BY ROBERT BERNSTEIN–The Amazon Basin, home to one-third of all known species in the world, is an absolutely critical location for human survival. This fact makes the Amazon the prime location for strict environmental protection laws. The Brazilian government, however, seems to be failing in its efforts to prevent deforestation and the overall degradation of this vital ecosystem. If the most important forest on Earth cannot be properly protected, what hope is there for the rest of the world’s struggling ecosystems?
Between August 2012 and July 2013, the rate of deforestation in the Amazon increased by 28% after years of decline. Environmentalists place the blame on 2012 forest protection law reform–reform that occurred by demand of the country’s farmers’ lobby after several vetoes by Brazilian President Dilma Rousseff. The reformed code “weakens stream-buffer protections, removes hilltops under 100 meters from protected status, eliminates intermittent stream protections, and decreases safeguards for mangrove forests” in addition to promoting an overall deregulation of the environment. Recently, an independent Brazilian government advocate challenged 39 provisions of the forest code, centering the challenges on the government’s constitutional duty to “protect an ecologically balanced environment for the benefit of current and future generations.” The success of these challenges, however, remains to be seen. The failure to protect the Amazon would be a travesty by its own right, but it would also send a message to the world that environmental regulation is simply either not possibly or not desirable.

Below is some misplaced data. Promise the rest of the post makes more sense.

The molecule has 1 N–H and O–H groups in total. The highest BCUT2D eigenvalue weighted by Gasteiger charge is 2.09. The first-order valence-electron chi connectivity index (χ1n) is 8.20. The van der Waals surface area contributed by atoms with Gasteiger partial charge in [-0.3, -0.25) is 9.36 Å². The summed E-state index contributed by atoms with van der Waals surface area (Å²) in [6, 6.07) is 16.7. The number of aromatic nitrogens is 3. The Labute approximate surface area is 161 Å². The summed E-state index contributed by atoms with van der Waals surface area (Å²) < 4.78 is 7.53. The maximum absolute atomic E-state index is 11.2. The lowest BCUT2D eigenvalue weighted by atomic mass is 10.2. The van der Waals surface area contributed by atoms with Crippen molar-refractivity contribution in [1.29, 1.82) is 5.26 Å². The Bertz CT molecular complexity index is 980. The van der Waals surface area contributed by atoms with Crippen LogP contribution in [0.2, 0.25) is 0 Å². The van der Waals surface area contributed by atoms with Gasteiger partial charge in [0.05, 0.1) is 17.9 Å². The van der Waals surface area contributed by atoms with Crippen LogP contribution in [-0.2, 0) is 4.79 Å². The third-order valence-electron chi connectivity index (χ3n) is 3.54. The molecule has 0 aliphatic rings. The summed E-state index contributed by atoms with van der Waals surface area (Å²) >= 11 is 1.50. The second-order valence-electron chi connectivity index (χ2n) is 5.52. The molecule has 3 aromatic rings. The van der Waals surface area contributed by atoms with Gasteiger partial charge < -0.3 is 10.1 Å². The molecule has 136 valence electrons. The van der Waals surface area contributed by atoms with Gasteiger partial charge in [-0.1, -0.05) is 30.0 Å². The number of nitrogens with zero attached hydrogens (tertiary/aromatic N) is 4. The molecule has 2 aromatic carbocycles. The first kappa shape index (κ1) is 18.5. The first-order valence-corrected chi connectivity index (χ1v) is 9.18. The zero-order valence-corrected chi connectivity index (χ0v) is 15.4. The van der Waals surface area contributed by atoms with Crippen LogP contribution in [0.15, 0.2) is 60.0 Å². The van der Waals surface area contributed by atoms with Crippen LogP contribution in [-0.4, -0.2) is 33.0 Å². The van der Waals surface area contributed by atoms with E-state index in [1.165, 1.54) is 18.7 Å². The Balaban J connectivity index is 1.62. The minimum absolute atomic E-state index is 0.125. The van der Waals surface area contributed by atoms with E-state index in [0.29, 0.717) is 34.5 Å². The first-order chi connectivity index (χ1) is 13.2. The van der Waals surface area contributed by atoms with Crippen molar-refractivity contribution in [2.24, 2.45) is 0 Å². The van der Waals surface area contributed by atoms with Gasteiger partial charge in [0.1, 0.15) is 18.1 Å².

Miami’s own backyard, on the other hand, is demonstrating just how successful environmental regulation can be in restoring and protecting an important, yet damaged, ecosystem. The Florida Everglades historically covered approximately four million acres of the southern peninsula, and nearly nine million acres of the region consisted of interconnected wetlands. Due to the construction of thousands of miles of canals and levees in the 1880s, less than half of the original system remains intact. Although the Everglades is not the same hotbed of biodiversity as the Amazon, it is home to thousands of species–68 of those being threatened or endangered. Recognizing its mistake, the United States government, the Florida government, and the local governments have invested billions of dollars in working to restore thousands of acres of the ecosystem and vastly improving water quality.
The importance of the Everglades to Florida, and perhaps the United States, is certainly clear. It is a unique and diverse ecosystem with aesthetic, scientific, and even economic benefits, and its restoration makes perfect sense. The Amazon serves a similar purpose, but on a much greater scale. In addition to harboring one-third of the planet’s biodiversity, the Amazon also discharges a quarter of the Earth’s freshwater, is the home to indigenous and traditional cultures, and it plays a crucial role in global carbon cycles and climate. Yet, while the Everglades is slowly being rebuilt, one-fifth of the Amazon rainforest has been lost in the past 40 years. Of course, the Amazon may just hold more overall interest and value than the Everglades–making it more difficult to properly protect–but its sheer global importance should be enough incentive to step up its regulation and protection accordingly. The recent constitutional challenges should be closely monitored, and the failure or success of those challenges will play an important role in the next steps that the government and advocacy groups must take. As the Amazon transforms more and more into farms, ranches, and roads, it becomes increasingly more difficult to reverse the trend. To stop the bleeding, strict laws and regulations over the Amazon need to happen, and they need to happen soon.